The way a divorce is commenced and how long it takes may depend on the process that you choose. Not all divorce issues must be resolved in a court room battle. The simplest divorce is one that is resolved by an agreement of the parties. Once an agreement is reached, it can be taken to a lawyer to draft up all the necessary divorce papers. This process will obviously save each of the parties significant time, money and emotional turmoil. However, in most cases, the parties will need help in reaching agreements. In such cases, the parties may try mediation to resolve their issues. Although mediation may occur before a dissolution proceeding is commenced., where there are unresolved issues, it is also likely to be required by the Court after divorce papers are filed.

Often, the divorce process turns spouses into bitter adversaries requiring them to argue and fight about issues. This is generally not a pleasant process. It can be time consuming, emotionally draining and expensive. For that reason, an alternative has been developed which provides each spouse with legal advice and treats the parties to a divorce like team members allowing them to discuss and resolve their issues in creative ways. Often, this process leads to better, lasting solutions, reduces costs and speed up the process.

How To Start & How Long Does It Take

To commence a divorce in the Court system, two documents must be filed with the Clerk of Court in your county along with a filing fee and served on the other party. The documents include the following:

  • A Summons which indicates that a divorce is being filed;
  • A Petition for Dissolution of Marriage which sets out basic factual information about the each spouse, the children, if any, and asset information along with a request for relief from the Court.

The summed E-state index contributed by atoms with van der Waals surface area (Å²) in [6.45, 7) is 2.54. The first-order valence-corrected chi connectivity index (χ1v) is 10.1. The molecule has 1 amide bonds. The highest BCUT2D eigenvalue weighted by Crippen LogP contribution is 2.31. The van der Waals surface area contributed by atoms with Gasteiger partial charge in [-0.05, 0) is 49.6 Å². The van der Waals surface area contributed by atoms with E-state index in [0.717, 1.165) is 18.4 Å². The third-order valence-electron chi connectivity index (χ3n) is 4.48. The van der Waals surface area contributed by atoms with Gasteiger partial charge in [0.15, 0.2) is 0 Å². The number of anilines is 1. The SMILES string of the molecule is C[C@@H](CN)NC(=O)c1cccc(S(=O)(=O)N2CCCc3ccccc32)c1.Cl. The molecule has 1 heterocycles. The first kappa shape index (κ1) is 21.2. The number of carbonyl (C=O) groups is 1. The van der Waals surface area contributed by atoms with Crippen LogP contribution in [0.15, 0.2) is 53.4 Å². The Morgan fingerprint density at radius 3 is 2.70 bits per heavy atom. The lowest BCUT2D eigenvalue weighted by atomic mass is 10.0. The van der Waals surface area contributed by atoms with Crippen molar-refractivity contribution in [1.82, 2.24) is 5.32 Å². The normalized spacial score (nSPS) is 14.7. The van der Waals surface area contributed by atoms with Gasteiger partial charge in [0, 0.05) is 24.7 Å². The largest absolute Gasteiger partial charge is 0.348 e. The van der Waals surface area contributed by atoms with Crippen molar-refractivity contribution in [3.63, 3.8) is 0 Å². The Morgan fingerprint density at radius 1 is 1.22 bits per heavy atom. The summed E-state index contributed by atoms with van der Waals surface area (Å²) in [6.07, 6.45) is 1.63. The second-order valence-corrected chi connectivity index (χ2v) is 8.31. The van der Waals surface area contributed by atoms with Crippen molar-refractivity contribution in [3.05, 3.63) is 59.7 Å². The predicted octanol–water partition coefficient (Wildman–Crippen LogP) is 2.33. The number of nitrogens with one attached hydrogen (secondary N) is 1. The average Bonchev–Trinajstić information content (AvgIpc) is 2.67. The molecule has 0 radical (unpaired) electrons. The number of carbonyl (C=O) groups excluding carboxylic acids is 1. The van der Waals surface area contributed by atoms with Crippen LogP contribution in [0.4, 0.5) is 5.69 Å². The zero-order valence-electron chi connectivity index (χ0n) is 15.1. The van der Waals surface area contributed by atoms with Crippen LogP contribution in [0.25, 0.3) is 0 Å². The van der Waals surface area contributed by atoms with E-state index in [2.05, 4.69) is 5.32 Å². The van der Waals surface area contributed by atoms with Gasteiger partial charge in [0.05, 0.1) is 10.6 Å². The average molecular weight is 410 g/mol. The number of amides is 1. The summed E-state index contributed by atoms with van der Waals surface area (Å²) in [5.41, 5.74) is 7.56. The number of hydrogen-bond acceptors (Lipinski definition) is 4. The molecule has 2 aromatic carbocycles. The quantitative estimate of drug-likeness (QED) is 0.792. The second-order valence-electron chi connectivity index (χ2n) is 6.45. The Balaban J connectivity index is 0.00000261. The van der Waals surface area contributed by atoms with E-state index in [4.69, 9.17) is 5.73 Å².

The person filing the documents is referred to as the “petitioner.” The other spouse is referred to as the “respondent.” There are few advantages or disadvantages to being the first one to file. The only real advantage is being able to choose the county where the action is filed if the parties live in different counties.

Pursuant to Wisconsin statutes, except for certain emergencies, a final hearing cannot be held for a minimum of 120 days. However, the divorce process may, in fact last much longer depending on the complexities of the case. Divorces are concluded mist rapidly when the parties are able to agree upon the issues related to debt and property





DivorceInteractive.com tries to provide quality information, but cannot guarantee the accuracy, completeness or adequacy of the information, opinions or other content posted on the site. It is not intended as a substitute for and should not be relied upon as legal, financial, accounting, tax, medical or other professional advice. It should not be construed as establishing a professional-client or professional-patient relationship. The applicability of legal principles is subject to amendment by the legislature, interpretation by the courts and different application by different judges and may differ substantially in individual situations or different states. Before acting on what you have read, it is important to obtain appropriate professional advice about your particular situation and facts. Access to and use of DivorceInteractive.com is subject to additional Terms and Conditions. DivorceInteractive.com is a secure site and respects your Privacy.